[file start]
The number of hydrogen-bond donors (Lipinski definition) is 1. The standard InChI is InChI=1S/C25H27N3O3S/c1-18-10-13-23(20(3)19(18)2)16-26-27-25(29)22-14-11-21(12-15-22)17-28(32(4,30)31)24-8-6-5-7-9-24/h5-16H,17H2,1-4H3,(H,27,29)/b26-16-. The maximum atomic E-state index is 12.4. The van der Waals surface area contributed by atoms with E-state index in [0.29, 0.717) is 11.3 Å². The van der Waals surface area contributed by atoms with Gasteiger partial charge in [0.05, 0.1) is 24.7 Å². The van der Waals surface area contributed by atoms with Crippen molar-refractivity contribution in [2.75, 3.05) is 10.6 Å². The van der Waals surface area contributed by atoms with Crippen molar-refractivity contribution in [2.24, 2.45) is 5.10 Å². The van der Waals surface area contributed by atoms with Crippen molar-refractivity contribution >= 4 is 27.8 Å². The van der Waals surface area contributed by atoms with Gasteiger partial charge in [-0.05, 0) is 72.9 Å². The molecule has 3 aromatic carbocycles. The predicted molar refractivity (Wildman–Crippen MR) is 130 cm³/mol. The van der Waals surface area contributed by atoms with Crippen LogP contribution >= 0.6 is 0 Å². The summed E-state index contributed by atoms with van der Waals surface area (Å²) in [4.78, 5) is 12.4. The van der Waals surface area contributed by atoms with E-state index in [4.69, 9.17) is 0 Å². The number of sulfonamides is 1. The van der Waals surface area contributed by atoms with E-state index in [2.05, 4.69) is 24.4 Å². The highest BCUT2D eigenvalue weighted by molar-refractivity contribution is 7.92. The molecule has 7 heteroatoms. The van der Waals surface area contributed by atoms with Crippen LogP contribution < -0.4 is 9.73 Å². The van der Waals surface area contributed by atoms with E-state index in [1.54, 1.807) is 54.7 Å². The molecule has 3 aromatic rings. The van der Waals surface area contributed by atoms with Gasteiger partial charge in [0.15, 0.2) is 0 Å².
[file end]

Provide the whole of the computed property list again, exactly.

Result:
The number of hydrogen-bond donors (Lipinski definition) is 1. The standard InChI is InChI=1S/C25H27N3O3S/c1-18-10-13-23(20(3)19(18)2)16-26-27-25(29)22-14-11-21(12-15-22)17-28(32(4,30)31)24-8-6-5-7-9-24/h5-16H,17H2,1-4H3,(H,27,29)/b26-16-. The maximum atomic E-state index is 12.4. The van der Waals surface area contributed by atoms with E-state index in [0.29, 0.717) is 11.3 Å². The van der Waals surface area contributed by atoms with Gasteiger partial charge in [0.05, 0.1) is 24.7 Å². The van der Waals surface area contributed by atoms with Crippen molar-refractivity contribution in [2.75, 3.05) is 10.6 Å². The van der Waals surface area contributed by atoms with Crippen molar-refractivity contribution in [2.24, 2.45) is 5.10 Å². The van der Waals surface area contributed by atoms with Crippen molar-refractivity contribution >= 4 is 27.8 Å². The van der Waals surface area contributed by atoms with Gasteiger partial charge in [-0.05, 0) is 72.9 Å². The molecule has 3 aromatic carbocycles. The predicted molar refractivity (Wildman–Crippen MR) is 130 cm³/mol. The van der Waals surface area contributed by atoms with Crippen LogP contribution >= 0.6 is 0 Å². The summed E-state index contributed by atoms with van der Waals surface area (Å²) in [4.78, 5) is 12.4. The van der Waals surface area contributed by atoms with E-state index in [4.69, 9.17) is 0 Å². The number of sulfonamides is 1. The van der Waals surface area contributed by atoms with E-state index in [2.05, 4.69) is 24.4 Å². The highest BCUT2D eigenvalue weighted by molar-refractivity contribution is 7.92. The molecule has 7 heteroatoms. The van der Waals surface area contributed by atoms with Crippen LogP contribution < -0.4 is 9.73 Å². The van der Waals surface area contributed by atoms with E-state index in [1.54, 1.807) is 54.7 Å². The molecule has 3 aromatic rings. The van der Waals surface area contributed by atoms with Gasteiger partial charge in [0.15, 0.2) is 0 Å².